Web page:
I've learned a few things writing this blog and while there are multiple lessons to take from this experience they can be somewhat summed up by 'You get out what you put in'. It can be a labour of love and writing regularly can be tough and frustrating but the effort does produce rewards.
I started with just myself and no real direction, just a few things I wanted to say. As I've mentioned in previous posts I initially just wanted to get into the practice of writing. Soon enough this thing took on something of a life of it's own though and I find that I look forward to writing and finally hitting the publish button is a very satisfying event.
This is growing too. I was lucky to get five page views a day when I started and while the blog is yet to see it's first 100 visitor day it is slowly getting there. I also have contributors, both friends and neither as likely to be as prolific a writer as myself, but it feels pretty awesome to share this and get some differing viewpoints and new ideas. Simply not going it alone eases the occasional sense of duty and lets me focus on the moments of inspiration.
I've had a couple of outside influences too, by way of other blog posts with thoughts and tips on making this whole endeavour a success. The first makes the case that however light hearted your blog is you should still take it seriously. This can be read at First today, then tomorrow.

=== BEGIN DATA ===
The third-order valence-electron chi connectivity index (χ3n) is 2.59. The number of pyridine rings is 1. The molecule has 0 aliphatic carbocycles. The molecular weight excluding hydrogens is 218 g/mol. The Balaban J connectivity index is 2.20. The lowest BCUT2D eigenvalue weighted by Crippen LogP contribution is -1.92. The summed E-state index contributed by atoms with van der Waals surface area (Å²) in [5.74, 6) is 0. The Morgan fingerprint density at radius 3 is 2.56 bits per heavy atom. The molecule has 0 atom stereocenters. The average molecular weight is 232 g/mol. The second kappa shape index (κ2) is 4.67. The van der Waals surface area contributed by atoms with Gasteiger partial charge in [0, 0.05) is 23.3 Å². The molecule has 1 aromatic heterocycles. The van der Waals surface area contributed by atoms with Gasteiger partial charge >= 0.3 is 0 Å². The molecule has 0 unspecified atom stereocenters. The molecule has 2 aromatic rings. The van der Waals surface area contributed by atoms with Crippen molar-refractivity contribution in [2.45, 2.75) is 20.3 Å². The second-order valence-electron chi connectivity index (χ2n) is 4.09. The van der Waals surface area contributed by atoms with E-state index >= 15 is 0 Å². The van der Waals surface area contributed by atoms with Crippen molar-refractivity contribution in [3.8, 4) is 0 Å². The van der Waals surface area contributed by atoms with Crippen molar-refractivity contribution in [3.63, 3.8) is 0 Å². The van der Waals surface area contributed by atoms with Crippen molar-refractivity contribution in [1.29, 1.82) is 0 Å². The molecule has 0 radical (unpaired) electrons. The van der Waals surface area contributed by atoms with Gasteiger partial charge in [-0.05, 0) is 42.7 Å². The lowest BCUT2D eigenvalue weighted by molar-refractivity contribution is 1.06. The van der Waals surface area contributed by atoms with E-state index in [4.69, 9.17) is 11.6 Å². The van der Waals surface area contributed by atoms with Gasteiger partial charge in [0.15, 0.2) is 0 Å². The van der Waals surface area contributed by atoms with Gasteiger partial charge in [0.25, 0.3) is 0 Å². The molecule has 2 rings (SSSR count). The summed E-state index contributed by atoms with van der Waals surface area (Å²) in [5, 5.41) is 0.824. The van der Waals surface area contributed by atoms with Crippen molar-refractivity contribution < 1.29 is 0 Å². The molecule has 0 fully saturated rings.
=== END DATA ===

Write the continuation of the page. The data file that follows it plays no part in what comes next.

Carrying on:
The second one of note can be found at Adventures in Technology and gives a short list of tips on what makes for a good blog post. It's important to consider the composition and embellishment of your content just as it's critical to have engaging subject matter.
So can I offer any words of advice of my own?
I think I can. Firstly, just try it. Sit and write and publish what you come up with. Perfection is not required and you will improve with practice. Do not be over critical.
Secondly, refine your methods. Think about when you write best, spend time tweaking your layout and theme. Pay attention to the details every now and again, the little things can make a real difference.